It will be fair reasoning to argue thus. You may not be always right in your conclusion, but still you will be trying fairly to explain the unknown by the known.

But have Rain and Rivers alone made the soil?

How very much they have done toward making it you will be able to judge for yourselves, if you will read the sixth chapter of Sir Charles Lyell's new "Elements of Geology," or the first hundred pages of that admirable book, De la Beche's "Geological Observer;" and last, but not least, a very clever little book called "Rain and Rivers," by Colonel George Greenwood.

But though rain, like rivers, is a carrier of soil, it is more. It is a maker of soil, likewise; and by it mainly the soil of an upland field is made, whether it be carried down to the sea or not.

If you will look into any quarry you will see that however compact the rock may be a few feet below the surface, it becomes, in almost every case, rotten and broken up as it nears the upper soil, till you often cannot tell where the rock ends and the soil begins.

Now this change has been produced by rain. First, mechanically, by rain in the shape of ice. The winter rain gets into the ground, and does by the rock what it has done by the stones of many an old building. It sinks into the porous stone, freezes there, expands in freezing, and splits and peels the stone with a force which is slowly but surely crumbling the whole of Northern Europe and America to powder.

Do you doubt me? I say nothing but what you can judge of yourselves. The next time you go up any mountain, look at the loose broken stones with which the top is coated, just underneath the turf. What has broken them up but frost? Look again, as stronger proof, at the talus of broken stones--screes, as they call them in Scotland; rattles, as we call them in Devon--which lie along the base of many mountain cliffs. What has brought them down but frost? If you ask the country folk they will tell you whether I am right or not. If you go thither, not in the summer, but just after the winter's frost, you will see for yourselves, by the fresh frost-crop of newly-broken bits, that I am right. Possibly you may find me to be even more right than is desirable, by having a few angular stones, from the size of your head to that of your body, hurled at you by the frost- giants up above. If you go to the Alps at certain seasons, and hear the thunder of the falling rocks, and see their long lines--moraines, as they are called--sliding slowly down upon the surface of the glacier, then you will be ready to believe the geologist who tells you that frost, and probably frost alone, has hewn out such a peak as the Matterhorn from some vast table-land; and is hewing it down still, winter after winter, till some day, where the snow Alps now stand, there shall be rolling uplands of rich cultivable soil.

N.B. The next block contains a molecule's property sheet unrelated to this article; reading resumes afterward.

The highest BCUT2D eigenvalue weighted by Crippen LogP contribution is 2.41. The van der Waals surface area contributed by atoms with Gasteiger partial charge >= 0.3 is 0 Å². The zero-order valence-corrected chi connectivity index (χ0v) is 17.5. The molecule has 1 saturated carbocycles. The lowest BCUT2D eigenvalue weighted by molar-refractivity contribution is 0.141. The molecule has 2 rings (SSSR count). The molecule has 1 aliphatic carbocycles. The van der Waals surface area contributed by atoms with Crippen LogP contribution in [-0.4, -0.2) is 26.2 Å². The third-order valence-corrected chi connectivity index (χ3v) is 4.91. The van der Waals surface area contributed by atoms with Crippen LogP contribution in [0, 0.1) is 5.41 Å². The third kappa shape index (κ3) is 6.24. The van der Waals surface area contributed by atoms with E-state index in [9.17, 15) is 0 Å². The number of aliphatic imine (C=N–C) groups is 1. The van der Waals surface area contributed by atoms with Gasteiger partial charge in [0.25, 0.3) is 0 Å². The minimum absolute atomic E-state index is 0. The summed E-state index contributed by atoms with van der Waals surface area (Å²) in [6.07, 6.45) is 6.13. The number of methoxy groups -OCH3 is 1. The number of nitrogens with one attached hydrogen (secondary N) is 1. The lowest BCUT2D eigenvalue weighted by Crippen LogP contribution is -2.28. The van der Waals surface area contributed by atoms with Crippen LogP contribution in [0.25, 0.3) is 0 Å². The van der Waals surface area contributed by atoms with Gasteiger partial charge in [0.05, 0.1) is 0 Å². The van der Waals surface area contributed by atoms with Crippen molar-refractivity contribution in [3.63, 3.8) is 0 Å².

So much for the mechanical action of rain, in the shape of ice. Now a few words on its chemical action.